After a whirlwind demonstration of modern technology, a bionics innovator left his audience with the most inspiring scene of all -- a simple, beautiful dance.
In the video above, which was posted to TED.com on Friday, MIT researcher Hugh Herr explains the stunning bionic advances made for those with impaired mobility.
But the most electrifying moment came near the end when Herr brought Adrianne Haslet-Davis to the stage to perform a ballroom dance routine with her own bionic limb. According to Herr, whose team created the high-tech prosthetic, it was the first time Haslet-Davis, 33, had performed since the Boston Marathon bombings last year when she lost part of her left leg.
Starting at the 16:15 mark, the video shows her gliding across the dance floor, exhibiting the capability of her new bionic leg and proving Herr's earlier declaration that "a human being can never be broken."
"In 3.5 seconds the criminals and cowards took Adrianne off the dance floor. In 200 days, we put her back," Herr said, right before introducing Haslet-Davis and her partner, Christian Lightner. "We will not be intimidated, brought down, diminished, conquered or stopped by acts of violence."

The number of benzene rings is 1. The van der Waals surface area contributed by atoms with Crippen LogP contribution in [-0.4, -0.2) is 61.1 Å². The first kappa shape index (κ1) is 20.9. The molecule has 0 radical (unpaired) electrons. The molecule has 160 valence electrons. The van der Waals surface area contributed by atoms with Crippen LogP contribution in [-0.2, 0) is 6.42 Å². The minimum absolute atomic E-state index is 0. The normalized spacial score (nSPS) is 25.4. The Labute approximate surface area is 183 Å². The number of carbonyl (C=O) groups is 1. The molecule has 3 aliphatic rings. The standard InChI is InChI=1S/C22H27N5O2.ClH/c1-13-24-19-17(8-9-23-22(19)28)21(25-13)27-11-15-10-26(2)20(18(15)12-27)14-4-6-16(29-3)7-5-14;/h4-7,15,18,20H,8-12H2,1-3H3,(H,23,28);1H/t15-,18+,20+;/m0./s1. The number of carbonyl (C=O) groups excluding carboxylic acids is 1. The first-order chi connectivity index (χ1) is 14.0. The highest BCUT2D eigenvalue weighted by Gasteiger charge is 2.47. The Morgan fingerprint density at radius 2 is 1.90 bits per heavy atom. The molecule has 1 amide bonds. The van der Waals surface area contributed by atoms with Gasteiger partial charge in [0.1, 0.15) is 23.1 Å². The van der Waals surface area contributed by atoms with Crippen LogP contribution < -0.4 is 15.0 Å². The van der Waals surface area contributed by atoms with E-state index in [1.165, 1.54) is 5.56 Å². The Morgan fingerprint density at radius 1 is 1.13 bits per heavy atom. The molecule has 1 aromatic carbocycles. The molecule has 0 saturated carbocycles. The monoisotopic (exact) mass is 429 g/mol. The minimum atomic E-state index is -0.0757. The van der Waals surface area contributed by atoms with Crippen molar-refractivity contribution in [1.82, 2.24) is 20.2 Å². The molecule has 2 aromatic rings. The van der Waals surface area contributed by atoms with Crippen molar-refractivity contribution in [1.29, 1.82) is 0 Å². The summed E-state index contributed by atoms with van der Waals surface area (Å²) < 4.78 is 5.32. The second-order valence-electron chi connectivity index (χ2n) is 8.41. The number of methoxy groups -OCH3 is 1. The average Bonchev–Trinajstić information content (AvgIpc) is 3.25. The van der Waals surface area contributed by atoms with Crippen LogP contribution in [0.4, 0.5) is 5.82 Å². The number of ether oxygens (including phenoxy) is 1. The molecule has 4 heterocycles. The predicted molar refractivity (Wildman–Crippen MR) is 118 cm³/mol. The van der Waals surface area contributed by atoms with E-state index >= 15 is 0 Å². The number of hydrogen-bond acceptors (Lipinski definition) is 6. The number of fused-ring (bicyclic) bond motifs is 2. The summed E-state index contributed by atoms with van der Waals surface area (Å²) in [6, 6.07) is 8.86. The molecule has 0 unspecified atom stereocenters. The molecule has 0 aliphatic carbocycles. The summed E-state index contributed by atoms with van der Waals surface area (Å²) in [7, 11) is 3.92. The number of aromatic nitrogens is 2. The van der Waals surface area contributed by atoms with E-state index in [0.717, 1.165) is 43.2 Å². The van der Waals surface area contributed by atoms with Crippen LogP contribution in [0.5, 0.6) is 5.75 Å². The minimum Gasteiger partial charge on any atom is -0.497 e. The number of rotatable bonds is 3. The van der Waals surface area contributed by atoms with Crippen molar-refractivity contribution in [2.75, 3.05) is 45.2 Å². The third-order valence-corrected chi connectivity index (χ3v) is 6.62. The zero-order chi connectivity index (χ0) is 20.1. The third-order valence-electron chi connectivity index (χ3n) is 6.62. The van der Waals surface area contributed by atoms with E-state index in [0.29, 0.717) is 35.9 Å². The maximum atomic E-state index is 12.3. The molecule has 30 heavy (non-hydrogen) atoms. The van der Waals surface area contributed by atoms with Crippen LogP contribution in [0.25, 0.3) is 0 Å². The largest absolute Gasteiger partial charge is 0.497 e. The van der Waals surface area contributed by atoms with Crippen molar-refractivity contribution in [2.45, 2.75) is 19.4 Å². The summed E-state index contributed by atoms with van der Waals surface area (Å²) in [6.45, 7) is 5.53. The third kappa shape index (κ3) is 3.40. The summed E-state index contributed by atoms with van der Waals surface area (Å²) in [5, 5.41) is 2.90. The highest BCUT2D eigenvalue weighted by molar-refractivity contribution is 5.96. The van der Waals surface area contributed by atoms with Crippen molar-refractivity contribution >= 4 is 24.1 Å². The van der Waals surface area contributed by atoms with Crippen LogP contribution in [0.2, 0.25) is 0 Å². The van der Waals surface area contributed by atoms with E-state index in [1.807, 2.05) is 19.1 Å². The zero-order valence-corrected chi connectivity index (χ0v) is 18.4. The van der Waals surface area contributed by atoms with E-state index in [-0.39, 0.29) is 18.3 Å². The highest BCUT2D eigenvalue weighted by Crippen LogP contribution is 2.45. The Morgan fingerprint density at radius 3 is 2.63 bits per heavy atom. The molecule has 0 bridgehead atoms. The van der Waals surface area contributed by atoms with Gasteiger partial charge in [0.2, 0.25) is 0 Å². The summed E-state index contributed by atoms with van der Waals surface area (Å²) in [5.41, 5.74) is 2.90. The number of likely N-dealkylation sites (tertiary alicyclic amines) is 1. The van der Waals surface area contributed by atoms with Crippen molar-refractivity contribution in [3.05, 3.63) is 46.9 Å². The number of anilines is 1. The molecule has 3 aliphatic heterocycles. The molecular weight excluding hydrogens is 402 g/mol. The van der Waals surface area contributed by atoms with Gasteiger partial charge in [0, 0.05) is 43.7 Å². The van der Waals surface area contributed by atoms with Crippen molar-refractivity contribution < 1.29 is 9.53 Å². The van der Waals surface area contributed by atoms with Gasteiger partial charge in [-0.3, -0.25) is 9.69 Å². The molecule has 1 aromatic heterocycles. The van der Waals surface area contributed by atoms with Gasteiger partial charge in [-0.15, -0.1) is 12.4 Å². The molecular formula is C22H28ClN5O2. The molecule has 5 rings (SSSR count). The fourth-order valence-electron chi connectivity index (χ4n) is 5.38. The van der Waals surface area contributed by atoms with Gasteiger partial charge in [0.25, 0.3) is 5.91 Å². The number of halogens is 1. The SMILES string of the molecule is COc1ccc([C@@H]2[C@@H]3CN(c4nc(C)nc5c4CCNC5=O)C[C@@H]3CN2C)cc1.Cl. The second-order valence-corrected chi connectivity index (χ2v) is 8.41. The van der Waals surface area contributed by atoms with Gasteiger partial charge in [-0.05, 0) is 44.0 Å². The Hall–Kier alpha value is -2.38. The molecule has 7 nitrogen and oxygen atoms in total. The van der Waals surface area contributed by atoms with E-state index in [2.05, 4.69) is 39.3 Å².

The talk and performance originally took place in mid-March during the 2014 TED Conference in Vancouver.
Herr is the head of MIT Media Lab's Biomechatronics Group, a research arm that studies human movement and designs bionic devices to both restore lost function and to 'augment human performance beyond what nature intends.'
The dance capped off a science fiction-like presentation as Herr explored concepts like nerve regeneration, electro mechanics and synthetic skin mirroring. Any doubt as to the reality of these technological advances was erased by Herr himself, who strode across the stage on his own pair of bionic legs. Both of his legs were amputated in 1982 due to frostbite from a mountain climbing accident.
Watch the video above to see Adrianne Haslet-Davis' routine and other examples of how technology is, as Herr said, "bridging the gap between disability and ability, between limitation and potential."
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